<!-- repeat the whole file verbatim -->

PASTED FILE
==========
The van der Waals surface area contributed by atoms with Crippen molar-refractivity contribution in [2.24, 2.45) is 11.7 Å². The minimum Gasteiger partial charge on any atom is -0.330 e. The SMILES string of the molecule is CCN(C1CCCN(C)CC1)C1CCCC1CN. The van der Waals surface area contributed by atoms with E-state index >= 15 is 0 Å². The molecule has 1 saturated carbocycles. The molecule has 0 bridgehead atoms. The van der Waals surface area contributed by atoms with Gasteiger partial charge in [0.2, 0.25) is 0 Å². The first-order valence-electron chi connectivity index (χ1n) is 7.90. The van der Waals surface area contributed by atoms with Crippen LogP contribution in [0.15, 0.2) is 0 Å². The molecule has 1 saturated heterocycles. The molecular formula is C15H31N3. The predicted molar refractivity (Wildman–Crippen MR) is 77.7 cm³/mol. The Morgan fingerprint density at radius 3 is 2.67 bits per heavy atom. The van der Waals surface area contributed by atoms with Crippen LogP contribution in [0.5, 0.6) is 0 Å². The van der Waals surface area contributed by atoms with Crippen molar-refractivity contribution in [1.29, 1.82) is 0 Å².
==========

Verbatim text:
The van der Waals surface area contributed by atoms with Crippen molar-refractivity contribution in [2.24, 2.45) is 11.7 Å². The minimum Gasteiger partial charge on any atom is -0.330 e. The SMILES string of the molecule is CCN(C1CCCN(C)CC1)C1CCCC1CN. The van der Waals surface area contributed by atoms with E-state index >= 15 is 0 Å². The molecule has 1 saturated carbocycles. The molecule has 0 bridgehead atoms. The van der Waals surface area contributed by atoms with Gasteiger partial charge in [0.2, 0.25) is 0 Å². The first-order valence-electron chi connectivity index (χ1n) is 7.90. The van der Waals surface area contributed by atoms with Crippen LogP contribution in [0.15, 0.2) is 0 Å². The molecule has 1 saturated heterocycles. The molecular formula is C15H31N3. The predicted molar refractivity (Wildman–Crippen MR) is 77.7 cm³/mol. The Morgan fingerprint density at radius 3 is 2.67 bits per heavy atom. The van der Waals surface area contributed by atoms with Crippen LogP contribution in [0.5, 0.6) is 0 Å². The van der Waals surface area contributed by atoms with Crippen molar-refractivity contribution in [1.29, 1.82) is 0 Å².